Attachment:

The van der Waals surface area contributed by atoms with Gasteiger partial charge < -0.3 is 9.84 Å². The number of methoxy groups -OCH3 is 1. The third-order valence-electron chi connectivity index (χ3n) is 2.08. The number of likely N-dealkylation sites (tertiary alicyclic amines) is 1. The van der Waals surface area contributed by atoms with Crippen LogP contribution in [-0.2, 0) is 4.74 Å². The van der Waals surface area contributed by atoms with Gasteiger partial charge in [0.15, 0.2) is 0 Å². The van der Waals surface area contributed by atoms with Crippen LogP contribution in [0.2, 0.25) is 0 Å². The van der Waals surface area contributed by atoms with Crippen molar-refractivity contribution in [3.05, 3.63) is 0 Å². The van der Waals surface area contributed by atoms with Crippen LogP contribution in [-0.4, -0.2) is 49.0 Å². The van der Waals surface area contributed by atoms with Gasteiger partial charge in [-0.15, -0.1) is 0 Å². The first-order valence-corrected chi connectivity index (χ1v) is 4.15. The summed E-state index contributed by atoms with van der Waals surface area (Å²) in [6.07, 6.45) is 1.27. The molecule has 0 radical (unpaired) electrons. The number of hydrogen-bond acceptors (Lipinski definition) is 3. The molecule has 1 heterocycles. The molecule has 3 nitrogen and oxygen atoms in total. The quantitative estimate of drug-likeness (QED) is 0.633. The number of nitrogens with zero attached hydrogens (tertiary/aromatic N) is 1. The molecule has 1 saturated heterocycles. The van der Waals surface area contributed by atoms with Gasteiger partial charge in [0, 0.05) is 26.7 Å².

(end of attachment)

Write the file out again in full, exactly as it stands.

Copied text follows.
The van der Waals surface area contributed by atoms with Gasteiger partial charge < -0.3 is 9.84 Å². The number of methoxy groups -OCH3 is 1. The third-order valence-electron chi connectivity index (χ3n) is 2.08. The number of likely N-dealkylation sites (tertiary alicyclic amines) is 1. The van der Waals surface area contributed by atoms with Crippen LogP contribution in [-0.2, 0) is 4.74 Å². The van der Waals surface area contributed by atoms with Gasteiger partial charge in [0.15, 0.2) is 0 Å². The van der Waals surface area contributed by atoms with Crippen LogP contribution in [0.2, 0.25) is 0 Å². The van der Waals surface area contributed by atoms with Crippen molar-refractivity contribution in [3.05, 3.63) is 0 Å². The van der Waals surface area contributed by atoms with Crippen LogP contribution in [-0.4, -0.2) is 49.0 Å². The van der Waals surface area contributed by atoms with Gasteiger partial charge in [-0.15, -0.1) is 0 Å². The first-order valence-corrected chi connectivity index (χ1v) is 4.15. The summed E-state index contributed by atoms with van der Waals surface area (Å²) in [6.07, 6.45) is 1.27. The molecule has 0 radical (unpaired) electrons. The number of hydrogen-bond acceptors (Lipinski definition) is 3. The molecule has 1 heterocycles. The molecule has 3 nitrogen and oxygen atoms in total. The quantitative estimate of drug-likeness (QED) is 0.633. The number of nitrogens with zero attached hydrogens (tertiary/aromatic N) is 1. The molecule has 1 saturated heterocycles. The van der Waals surface area contributed by atoms with Gasteiger partial charge in [0, 0.05) is 26.7 Å².